Let the ribs stand at room temperature for 30 minutes before grilling. Over medium-high flames, grill the ribs on both sides until slightly charred and fully cooked through, approximately 6 to 10 minutes per side. Optional: brush the ribs with leftover marinade.

Once the ribs are fully cooked, transfer to a serving platter and let rest for 5 minutes.

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Pear and Cardamom Fruit Leather

Cardamom Pear Fruit Leather

It’s that time of year again…

For The Astronomer and my first wedding anniversary, I made two varieties of Vietnamese spring rolls, goi cuon and bo bia, to represent paper. In recognition of our second anniversary, I prepared a feast of cottontail as a nod to cotton. Continuing my streak of edible anniversary gifts, The Astronomer received fruit leather for our latest to signify leather. Next year’s gonna be decidedly less creative with “fruit and flowers” on the docket!

While my initial plan was to make fruit leather using The Astronomer’s two most beloved ingredients, raspberries and cinnamon, the prohibitive price and undependable quality of summer berries in early spring had me searching for a more fitting fruit. After scanning the produce aisle and my long mental list of The Astronomer’s loves and loathes, I happily settled on pear fruit leather spiked with warm cardamom.

Using recipes from Elise and Kirbie as my guide, I successfully transformed fresh pears into candied leather without too much trouble. The only hurdle that I encountered was my oven, which heats intensely and unevenly. This meant that I had to check on the leather rather often to make sure that it hadn’t turned the fruit into chips or, worse yet, burnt it to a crisp!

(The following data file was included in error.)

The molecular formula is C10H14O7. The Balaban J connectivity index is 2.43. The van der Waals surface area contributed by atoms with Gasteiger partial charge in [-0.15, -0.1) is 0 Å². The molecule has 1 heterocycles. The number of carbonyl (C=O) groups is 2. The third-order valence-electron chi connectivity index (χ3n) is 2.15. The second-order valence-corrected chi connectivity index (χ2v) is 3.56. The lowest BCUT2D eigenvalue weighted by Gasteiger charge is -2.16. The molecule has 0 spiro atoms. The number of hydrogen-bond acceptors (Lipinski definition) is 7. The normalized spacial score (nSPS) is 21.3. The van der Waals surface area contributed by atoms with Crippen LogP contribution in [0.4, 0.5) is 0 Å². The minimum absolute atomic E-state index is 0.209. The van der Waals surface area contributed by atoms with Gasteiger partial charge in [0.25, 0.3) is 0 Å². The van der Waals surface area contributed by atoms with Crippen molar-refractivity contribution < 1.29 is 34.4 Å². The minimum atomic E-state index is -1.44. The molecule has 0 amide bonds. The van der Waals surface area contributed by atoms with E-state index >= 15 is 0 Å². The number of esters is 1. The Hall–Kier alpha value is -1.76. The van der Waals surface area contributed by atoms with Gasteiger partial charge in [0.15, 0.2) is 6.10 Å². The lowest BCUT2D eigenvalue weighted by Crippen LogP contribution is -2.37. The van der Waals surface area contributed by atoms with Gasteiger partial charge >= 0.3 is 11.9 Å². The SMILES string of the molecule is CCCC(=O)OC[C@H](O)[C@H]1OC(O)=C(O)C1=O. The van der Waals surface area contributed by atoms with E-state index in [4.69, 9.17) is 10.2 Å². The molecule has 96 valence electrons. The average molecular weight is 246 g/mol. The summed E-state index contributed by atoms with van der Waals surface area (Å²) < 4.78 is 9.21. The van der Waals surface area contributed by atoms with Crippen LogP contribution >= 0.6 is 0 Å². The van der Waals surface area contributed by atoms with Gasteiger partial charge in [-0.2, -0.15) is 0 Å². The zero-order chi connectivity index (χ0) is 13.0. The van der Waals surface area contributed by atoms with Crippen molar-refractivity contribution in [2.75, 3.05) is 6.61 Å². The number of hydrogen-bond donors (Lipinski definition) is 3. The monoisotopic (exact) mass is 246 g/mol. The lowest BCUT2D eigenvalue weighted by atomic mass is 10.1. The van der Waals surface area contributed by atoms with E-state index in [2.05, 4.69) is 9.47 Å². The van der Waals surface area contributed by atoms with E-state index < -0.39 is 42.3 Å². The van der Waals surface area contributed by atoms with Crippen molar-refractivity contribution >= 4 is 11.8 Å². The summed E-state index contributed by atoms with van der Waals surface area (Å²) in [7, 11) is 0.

I tried my darnedest to keep this gift a secret, but knowing my penchant for edible interpretations of antiquated anniversary traditions, The Astronomer figured it out before the big reveal. Oh, well. It didn’t hinder his enjoyment one bit.

Happy Anniversary, Vernon Chaplin!

  • 4 cups chopped pears
  • 1/2 cup water
  • Fresh lemon juice
  • Granulated sugar
  • Ground cardamom

Cardamom Pear Fruit Leather

Rinse, peel, core, and chop pears into bite-sized pieces. Taste the fruit and note how sweet it is. If the pears are very sweet, you will not need to add any sugar. If the pears are a touch tart, you may need to add some sugar in the next step.

Cardamom Pear Fruit Leather

Place fruit in a large saucepan. Add water and bring to a simmer; cover and let cook on low heat for 15-20 minutes, or until the fruit is cooked through. Uncover and stir. Use a potato masher to mash up the fruit in the pan.

Taste the fruit and determine how much sugar, lemon juice, and cardamom to add. Add sugar in small amounts, one tablespoon at a time, to the desired level of sweetness. Add lemon juice, one teaspoon at a time, to help brighten the flavor of the fruit. Add a pinch or two of cardamom for pizzazz. Continue to simmer and stir until any added sugar is completely dissolved and the fruit purée has thickened, another 5-10 minutes (or more). Continue reading ‘Pear and Cardamom Fruit Leather’